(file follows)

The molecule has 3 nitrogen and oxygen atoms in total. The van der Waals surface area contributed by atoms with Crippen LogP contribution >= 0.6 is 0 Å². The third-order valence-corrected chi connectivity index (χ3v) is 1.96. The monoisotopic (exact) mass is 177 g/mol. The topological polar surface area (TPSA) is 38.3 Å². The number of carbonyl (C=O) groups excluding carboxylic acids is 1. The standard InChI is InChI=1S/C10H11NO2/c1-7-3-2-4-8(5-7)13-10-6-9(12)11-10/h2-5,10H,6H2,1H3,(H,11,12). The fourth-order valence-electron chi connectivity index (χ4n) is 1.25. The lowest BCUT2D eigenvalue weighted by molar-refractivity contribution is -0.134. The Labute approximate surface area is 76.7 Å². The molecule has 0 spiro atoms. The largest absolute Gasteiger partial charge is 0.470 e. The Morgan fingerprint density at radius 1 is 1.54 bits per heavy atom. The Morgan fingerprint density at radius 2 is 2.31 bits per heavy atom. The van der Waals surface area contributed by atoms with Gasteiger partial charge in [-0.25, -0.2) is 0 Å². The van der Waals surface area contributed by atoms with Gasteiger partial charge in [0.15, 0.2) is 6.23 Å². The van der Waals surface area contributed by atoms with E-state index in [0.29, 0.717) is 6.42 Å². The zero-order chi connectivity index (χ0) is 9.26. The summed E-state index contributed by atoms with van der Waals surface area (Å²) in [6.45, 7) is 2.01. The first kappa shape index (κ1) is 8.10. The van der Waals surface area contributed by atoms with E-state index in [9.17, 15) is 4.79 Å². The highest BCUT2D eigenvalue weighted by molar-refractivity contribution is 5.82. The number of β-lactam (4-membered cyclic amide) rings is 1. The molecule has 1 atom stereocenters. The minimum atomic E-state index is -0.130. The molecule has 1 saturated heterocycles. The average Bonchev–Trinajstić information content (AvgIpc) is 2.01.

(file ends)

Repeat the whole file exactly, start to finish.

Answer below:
The molecule has 3 nitrogen and oxygen atoms in total. The van der Waals surface area contributed by atoms with Crippen LogP contribution >= 0.6 is 0 Å². The third-order valence-corrected chi connectivity index (χ3v) is 1.96. The monoisotopic (exact) mass is 177 g/mol. The topological polar surface area (TPSA) is 38.3 Å². The number of carbonyl (C=O) groups excluding carboxylic acids is 1. The standard InChI is InChI=1S/C10H11NO2/c1-7-3-2-4-8(5-7)13-10-6-9(12)11-10/h2-5,10H,6H2,1H3,(H,11,12). The fourth-order valence-electron chi connectivity index (χ4n) is 1.25. The lowest BCUT2D eigenvalue weighted by molar-refractivity contribution is -0.134. The Labute approximate surface area is 76.7 Å². The molecule has 0 spiro atoms. The largest absolute Gasteiger partial charge is 0.470 e. The Morgan fingerprint density at radius 1 is 1.54 bits per heavy atom. The Morgan fingerprint density at radius 2 is 2.31 bits per heavy atom. The van der Waals surface area contributed by atoms with Gasteiger partial charge in [-0.25, -0.2) is 0 Å². The van der Waals surface area contributed by atoms with Gasteiger partial charge in [0.15, 0.2) is 6.23 Å². The van der Waals surface area contributed by atoms with E-state index in [0.29, 0.717) is 6.42 Å². The zero-order chi connectivity index (χ0) is 9.26. The summed E-state index contributed by atoms with van der Waals surface area (Å²) in [6.45, 7) is 2.01. The first kappa shape index (κ1) is 8.10. The van der Waals surface area contributed by atoms with E-state index in [9.17, 15) is 4.79 Å². The highest BCUT2D eigenvalue weighted by molar-refractivity contribution is 5.82. The number of β-lactam (4-membered cyclic amide) rings is 1. The molecule has 1 atom stereocenters. The minimum atomic E-state index is -0.130. The molecule has 1 saturated heterocycles. The average Bonchev–Trinajstić information content (AvgIpc) is 2.01.